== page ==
13 Responses to “Top 10 military justice stories of 2012 – #1 The politicization of the military’s response to sexual assaults”

  1. OPLAW-LCDR says:

    Forgive me if this was discussed when the film first came out, but I was out of the loop then.
    Something we all tend to forget in the MILJUST system is the fact that our system floats on a sea of statutes and case law that few of us know or understand.  For example, I know that when I was at NJS, no one ever mentioned the fact that ADSEP is built upon and subject to the requirements of the Administrative Proceedures Act (trying to avoid a rabbit hole here).
    This concept of getting the commanders out of the decision maker seat has a massive, hidden trap.  The UCMJ creates an Article I court system.  The US Sct. has stated numerous times that Article I courts are only permitted when they serve a particular purpose and are not simply a way to avoid Article III protections.  For the court-martial system, that purpose is the maintenance of good order and discipline in combat units.  That’s why our statutes discuss conduct prejudicial to good order and discipline, and not acts against the peace and dignity of the people (the usual reason for criminal prosecution in civilian courts).  This is what gives us the limitations on Article III rights that we all know and deal with in the MILJUST system.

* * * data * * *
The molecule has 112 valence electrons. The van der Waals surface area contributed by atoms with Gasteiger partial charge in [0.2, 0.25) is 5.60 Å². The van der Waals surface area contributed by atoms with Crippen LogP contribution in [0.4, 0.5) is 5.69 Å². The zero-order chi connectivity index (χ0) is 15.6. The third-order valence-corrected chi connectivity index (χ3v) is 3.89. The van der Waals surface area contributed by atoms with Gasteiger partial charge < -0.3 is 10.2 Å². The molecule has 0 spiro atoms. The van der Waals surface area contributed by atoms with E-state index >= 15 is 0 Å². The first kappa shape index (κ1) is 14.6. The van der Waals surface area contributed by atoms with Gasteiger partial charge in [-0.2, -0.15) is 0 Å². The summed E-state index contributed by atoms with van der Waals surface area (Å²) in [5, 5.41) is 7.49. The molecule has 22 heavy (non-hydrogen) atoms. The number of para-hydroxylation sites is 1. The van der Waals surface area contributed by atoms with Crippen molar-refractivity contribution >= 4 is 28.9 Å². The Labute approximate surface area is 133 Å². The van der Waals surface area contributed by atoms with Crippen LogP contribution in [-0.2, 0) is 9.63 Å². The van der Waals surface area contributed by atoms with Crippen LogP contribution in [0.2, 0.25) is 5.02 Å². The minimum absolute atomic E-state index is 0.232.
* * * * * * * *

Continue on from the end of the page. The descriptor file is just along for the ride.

If there were a change that removed the commanders from the control of courts martial – any courts martial – then that underpinning is removed too.  At that point, a successful challenge could be made to the whole of the MILJUST system, as the purpose of good order and discipline is no longer being served; it has been converted to one of simple retributive justice, just like the US Attorneys handle every day.
    The result:  Article III protections apply, probably in every case, because we couldn’t operate a separate system for sexual assault.  Thus, no more CA’s or CA’s selecting panels, no more Article 15, and no more Military Judges, just to name a few.  Also, no more Article 66 review, no more clemency, and no more Trial Counsel having to do all the legwork.  It wouldn’t be easy for anyone.  It might even end the need for judge advocates as we know them.
    Doomsday scenario?  Maybe.  But I’ve seen many times when changes were made to something in the name of “progress” or “improvement” that suffered from the law of unintended consequences. Secondary and tertiary effects are a killer.
    Of course, this also gives a nuclear scenario for our friends in appellate defense.  Have at it.

  2. Gene Fidell says:

    With respect, OP, an Art. I military justice system would easily survive a transfer of the power to decide who gets prosecuted from commanders to a director of military prosecutions (not just for sexual assaults but for everything).
    Beyond Art. III, such a change would hardly be the end of the world: ask the UK, Canada, Australia, New Zealand, Ireland, South Africa, Israel, Brazil.